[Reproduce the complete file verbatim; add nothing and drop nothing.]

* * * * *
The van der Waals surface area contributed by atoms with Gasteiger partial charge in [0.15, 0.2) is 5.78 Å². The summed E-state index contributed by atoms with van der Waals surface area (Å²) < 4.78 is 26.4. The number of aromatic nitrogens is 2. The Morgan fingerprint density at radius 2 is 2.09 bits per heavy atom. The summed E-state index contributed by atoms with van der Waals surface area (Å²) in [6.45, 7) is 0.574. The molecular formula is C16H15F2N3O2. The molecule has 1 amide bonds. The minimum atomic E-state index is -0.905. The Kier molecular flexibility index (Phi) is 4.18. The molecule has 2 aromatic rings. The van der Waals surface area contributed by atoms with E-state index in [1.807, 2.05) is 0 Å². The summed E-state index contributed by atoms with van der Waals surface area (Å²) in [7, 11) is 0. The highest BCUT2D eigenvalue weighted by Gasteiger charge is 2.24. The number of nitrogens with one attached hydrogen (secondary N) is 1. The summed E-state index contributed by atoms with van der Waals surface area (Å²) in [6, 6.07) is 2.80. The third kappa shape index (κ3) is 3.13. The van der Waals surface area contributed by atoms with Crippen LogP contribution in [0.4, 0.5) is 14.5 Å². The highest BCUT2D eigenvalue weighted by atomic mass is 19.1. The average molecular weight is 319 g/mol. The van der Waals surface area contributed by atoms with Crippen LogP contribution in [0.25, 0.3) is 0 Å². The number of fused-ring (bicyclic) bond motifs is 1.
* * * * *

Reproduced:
The van der Waals surface area contributed by atoms with Gasteiger partial charge in [0.15, 0.2) is 5.78 Å². The summed E-state index contributed by atoms with van der Waals surface area (Å²) < 4.78 is 26.4. The number of aromatic nitrogens is 2. The Morgan fingerprint density at radius 2 is 2.09 bits per heavy atom. The summed E-state index contributed by atoms with van der Waals surface area (Å²) in [6.45, 7) is 0.574. The molecular formula is C16H15F2N3O2. The molecule has 1 amide bonds. The minimum atomic E-state index is -0.905. The Kier molecular flexibility index (Phi) is 4.18. The molecule has 2 aromatic rings. The van der Waals surface area contributed by atoms with E-state index in [1.807, 2.05) is 0 Å². The summed E-state index contributed by atoms with van der Waals surface area (Å²) in [7, 11) is 0. The highest BCUT2D eigenvalue weighted by Gasteiger charge is 2.24. The number of nitrogens with one attached hydrogen (secondary N) is 1. The summed E-state index contributed by atoms with van der Waals surface area (Å²) in [6, 6.07) is 2.80. The third kappa shape index (κ3) is 3.13. The van der Waals surface area contributed by atoms with Crippen LogP contribution in [0.4, 0.5) is 14.5 Å². The highest BCUT2D eigenvalue weighted by atomic mass is 19.1. The average molecular weight is 319 g/mol. The van der Waals surface area contributed by atoms with Crippen LogP contribution in [0.25, 0.3) is 0 Å². The number of fused-ring (bicyclic) bond motifs is 1.